For the collection of user data, our team will closely monitor the work of the 19 international research groups invited to our workshops. Surveys and expert focus groups will also be of importance in this regard.

Trying to close in on Humanist Computer Interaction – i.e. on the way scholars and their work are being influence by digital methods and vice versa– means to use a wide repertoire of instruments from the fields of usability and requirement engineering. Our team will be interested in the workflows as conceived and put into practice during the workshops as well as in the assessments of digital methods given by participants from different scholarly backgrounds.

As required by the workshops’ individual phases and aims, we will make use of methods such as live observations, expert interviews, eye tracking, (retrospective) think-alouds and cognitive walkthroughs. The data thus gathered will not only provide insights into different modes of research in the Humanities, but also help to identify the innovation potentials of collaborative work in digital settings.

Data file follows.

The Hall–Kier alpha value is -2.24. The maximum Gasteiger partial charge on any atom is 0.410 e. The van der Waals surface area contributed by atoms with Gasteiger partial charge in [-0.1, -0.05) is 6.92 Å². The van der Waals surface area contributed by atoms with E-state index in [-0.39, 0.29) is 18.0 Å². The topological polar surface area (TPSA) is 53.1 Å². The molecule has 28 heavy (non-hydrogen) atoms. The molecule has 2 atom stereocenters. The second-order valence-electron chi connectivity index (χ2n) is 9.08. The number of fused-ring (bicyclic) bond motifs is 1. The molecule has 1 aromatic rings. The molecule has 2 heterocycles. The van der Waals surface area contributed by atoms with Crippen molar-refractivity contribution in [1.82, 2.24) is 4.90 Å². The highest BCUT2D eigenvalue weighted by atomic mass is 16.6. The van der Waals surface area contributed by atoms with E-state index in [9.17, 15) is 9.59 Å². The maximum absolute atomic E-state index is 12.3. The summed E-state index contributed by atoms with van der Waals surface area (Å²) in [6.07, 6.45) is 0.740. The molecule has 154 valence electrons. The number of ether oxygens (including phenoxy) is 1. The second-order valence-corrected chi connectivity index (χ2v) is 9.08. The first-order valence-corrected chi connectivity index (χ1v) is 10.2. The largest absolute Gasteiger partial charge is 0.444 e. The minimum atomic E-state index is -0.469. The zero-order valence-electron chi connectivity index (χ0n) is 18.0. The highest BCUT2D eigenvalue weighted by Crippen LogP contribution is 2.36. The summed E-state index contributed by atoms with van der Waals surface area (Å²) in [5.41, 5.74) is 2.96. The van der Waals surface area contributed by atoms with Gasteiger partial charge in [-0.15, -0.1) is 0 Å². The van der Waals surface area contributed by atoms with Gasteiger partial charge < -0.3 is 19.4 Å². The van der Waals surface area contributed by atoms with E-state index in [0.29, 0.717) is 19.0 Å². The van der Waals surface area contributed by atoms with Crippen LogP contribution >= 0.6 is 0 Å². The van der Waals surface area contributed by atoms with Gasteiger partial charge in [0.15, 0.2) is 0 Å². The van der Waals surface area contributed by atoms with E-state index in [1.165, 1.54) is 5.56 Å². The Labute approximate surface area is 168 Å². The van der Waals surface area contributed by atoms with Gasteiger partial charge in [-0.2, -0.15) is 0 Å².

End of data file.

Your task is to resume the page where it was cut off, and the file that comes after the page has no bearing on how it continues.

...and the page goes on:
For the identification of innovation potentials, we will draw upon an orientation matrix comprising user-related constructs as well as multiple modes of access to digital resources (data, tools, processing power and collaborative work). After clearly defining the innovation-related constructs in question, these will feature in all parts of the user analysis.

Observation laboratory of the Mainz University of Applied Sciences.

The Chair of Business Informatics and Media Management (Prof Dr Sven Pagel) of the Mainz University of Applied Sciences (Business Department) is responsible for methodological approach to investigating Humanist Computer Interaction.